The claim that Hindus have the first right in this nation because theirs is the foundational religion of the land has been espoused for more than a century but the idea was first politically articulated and codified by Savarkar. The necessity to elevate him among national 'greats' follows from this irrespective of the needle of suspicion over involvement or knowledge of the conspiracy to assassinate Mahatma Gandhi remaining pointed in Savarkar's direction.
In another of his vocalisations in recent days, Shah spelt out why Savarkar was among the worthiest in the country: No one else suffered such brutalities in jail and was meted out similar hardship by the colonial regime. Additionally, Shah said Savarkar deserved a spot in the national pantheon of greats because he described the events in 1857 as India's ‘first war of Independence’ when most still called it a mere ‘mutiny’.
This is certainly a contentious assertion. Even otherwise, the lacunae in Shah's Savarkar-narratives are his choice of facts which are unambiguously selective: Karl Marx had years prior to the Hindutva pundit termed the uprising as a war for Independence. Furthermore, for all the hardship imposed on Savarkar by the British, the government provided him with a monthly allowance of Rs 60, no mean an amount in those times, from 1929 onward.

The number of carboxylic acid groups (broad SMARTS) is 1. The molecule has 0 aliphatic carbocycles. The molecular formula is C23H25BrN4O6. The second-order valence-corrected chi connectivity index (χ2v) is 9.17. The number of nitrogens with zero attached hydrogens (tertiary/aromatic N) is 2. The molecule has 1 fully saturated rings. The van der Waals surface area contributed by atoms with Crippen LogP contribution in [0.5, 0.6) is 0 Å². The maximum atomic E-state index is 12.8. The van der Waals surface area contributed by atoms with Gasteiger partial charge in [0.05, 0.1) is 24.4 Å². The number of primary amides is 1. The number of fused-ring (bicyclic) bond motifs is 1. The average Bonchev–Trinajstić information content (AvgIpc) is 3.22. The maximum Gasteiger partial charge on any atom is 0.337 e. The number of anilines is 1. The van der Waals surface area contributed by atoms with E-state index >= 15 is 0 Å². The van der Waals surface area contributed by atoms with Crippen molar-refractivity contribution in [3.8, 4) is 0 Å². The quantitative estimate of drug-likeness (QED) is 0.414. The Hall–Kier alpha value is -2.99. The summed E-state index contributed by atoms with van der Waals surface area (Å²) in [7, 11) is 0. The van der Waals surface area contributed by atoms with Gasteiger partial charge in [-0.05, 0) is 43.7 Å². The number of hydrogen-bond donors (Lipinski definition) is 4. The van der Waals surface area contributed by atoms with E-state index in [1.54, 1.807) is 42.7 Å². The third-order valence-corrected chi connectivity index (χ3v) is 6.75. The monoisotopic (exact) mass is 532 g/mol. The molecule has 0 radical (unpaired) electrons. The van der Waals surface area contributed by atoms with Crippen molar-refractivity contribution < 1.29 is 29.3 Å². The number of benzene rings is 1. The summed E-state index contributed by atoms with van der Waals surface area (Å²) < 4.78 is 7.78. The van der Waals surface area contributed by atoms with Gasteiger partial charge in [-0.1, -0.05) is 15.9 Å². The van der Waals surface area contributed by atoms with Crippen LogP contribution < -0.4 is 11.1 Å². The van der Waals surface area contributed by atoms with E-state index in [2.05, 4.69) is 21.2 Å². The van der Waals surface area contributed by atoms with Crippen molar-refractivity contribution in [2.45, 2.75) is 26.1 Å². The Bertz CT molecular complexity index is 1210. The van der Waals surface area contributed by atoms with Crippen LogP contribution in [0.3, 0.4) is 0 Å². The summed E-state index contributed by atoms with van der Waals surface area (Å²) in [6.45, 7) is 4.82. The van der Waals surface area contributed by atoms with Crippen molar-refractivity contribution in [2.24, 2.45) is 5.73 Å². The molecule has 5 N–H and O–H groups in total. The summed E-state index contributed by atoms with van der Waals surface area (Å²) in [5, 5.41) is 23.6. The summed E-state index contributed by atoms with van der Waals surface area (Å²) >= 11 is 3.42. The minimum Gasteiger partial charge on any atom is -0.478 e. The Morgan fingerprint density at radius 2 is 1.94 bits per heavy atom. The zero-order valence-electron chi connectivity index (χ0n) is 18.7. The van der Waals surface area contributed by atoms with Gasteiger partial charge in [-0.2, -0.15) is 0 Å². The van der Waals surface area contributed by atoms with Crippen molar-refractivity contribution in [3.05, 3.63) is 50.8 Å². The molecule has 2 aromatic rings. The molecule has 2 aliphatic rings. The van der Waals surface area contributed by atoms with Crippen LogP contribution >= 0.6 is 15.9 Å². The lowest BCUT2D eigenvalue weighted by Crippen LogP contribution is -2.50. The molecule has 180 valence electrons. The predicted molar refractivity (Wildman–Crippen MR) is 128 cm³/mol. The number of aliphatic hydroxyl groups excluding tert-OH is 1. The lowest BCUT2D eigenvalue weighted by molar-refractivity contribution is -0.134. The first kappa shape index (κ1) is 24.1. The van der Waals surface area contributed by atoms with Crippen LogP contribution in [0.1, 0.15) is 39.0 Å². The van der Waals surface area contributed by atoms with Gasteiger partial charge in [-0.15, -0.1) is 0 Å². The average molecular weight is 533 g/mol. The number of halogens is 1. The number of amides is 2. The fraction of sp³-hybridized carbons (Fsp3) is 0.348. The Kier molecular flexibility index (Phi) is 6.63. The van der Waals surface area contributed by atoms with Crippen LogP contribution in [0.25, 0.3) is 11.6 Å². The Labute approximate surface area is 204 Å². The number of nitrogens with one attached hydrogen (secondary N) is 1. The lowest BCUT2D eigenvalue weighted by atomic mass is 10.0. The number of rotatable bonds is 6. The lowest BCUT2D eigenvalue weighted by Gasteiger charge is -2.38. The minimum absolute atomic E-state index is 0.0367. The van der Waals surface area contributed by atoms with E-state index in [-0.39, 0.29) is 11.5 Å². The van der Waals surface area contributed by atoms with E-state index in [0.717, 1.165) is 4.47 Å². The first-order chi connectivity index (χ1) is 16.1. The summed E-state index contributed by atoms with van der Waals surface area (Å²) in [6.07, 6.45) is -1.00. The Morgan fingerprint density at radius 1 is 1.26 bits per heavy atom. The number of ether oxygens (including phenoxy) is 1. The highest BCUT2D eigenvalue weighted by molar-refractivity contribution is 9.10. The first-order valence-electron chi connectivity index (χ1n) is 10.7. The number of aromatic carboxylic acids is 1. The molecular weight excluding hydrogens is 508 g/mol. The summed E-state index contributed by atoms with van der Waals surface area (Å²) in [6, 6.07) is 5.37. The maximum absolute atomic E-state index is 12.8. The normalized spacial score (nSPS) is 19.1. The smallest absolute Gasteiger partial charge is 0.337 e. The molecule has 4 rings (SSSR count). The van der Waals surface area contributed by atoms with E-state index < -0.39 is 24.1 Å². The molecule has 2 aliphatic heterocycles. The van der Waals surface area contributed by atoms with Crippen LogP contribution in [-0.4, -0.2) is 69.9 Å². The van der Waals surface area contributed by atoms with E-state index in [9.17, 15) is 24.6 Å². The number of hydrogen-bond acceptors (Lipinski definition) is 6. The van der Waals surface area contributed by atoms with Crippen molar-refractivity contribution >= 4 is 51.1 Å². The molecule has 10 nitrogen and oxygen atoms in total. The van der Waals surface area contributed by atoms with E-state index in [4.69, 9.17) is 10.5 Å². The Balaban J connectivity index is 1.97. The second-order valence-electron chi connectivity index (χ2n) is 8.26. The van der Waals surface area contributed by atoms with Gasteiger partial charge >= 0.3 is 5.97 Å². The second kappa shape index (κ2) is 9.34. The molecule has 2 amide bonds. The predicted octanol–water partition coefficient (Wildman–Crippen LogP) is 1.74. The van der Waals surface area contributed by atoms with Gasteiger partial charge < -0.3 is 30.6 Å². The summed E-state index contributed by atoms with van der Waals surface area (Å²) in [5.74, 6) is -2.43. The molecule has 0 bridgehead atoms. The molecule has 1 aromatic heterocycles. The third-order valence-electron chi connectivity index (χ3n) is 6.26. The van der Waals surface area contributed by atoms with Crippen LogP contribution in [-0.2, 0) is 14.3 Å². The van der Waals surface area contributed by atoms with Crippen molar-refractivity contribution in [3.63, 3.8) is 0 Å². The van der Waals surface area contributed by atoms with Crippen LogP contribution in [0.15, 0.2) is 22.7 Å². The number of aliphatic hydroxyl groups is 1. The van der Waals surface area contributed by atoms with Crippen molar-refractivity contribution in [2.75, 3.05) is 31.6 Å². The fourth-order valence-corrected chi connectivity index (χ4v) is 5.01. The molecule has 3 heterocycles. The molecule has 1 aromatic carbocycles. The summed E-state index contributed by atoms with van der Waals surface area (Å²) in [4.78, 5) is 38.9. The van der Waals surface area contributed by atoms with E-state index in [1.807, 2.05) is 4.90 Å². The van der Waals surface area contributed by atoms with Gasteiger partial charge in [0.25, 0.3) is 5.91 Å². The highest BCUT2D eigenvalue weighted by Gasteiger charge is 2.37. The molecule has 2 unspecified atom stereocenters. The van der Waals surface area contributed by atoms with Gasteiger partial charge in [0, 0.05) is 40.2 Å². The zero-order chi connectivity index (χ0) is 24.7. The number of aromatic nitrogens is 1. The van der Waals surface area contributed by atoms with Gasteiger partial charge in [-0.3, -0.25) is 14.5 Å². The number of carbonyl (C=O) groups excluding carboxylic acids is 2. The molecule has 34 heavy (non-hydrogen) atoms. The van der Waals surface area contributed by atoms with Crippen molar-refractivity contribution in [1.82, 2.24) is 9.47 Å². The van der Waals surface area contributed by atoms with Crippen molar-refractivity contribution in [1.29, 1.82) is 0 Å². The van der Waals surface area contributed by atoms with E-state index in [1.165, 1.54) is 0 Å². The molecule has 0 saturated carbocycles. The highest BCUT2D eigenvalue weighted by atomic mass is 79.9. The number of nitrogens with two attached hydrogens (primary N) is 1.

Even Lal Bahadur Shastri as prime minister decided to provide financial aid to him despite the institution of the Jivan Lal Kapur Commission to investigate the conspiracy into Gandhi's assassination.
Of the three phases of Savarkar's life, the least consequential was the almost three-decades-long period beginning 1937, when restraints on his movement and socio-political engagements were lifted. This period continued till his death in 1966. In this period, he unsuccessfully attempted to make Hindu Mahasabha one of the principal political parties of India and severely disagreed with the working and the style of RSS. For instance, right after he was released, he rubbished the RSS obsession with character-building and organising Hindus and declared: "The epitaph for the RSS volunteer will be that he was born, he joined the RSS and died without accomplishing anything."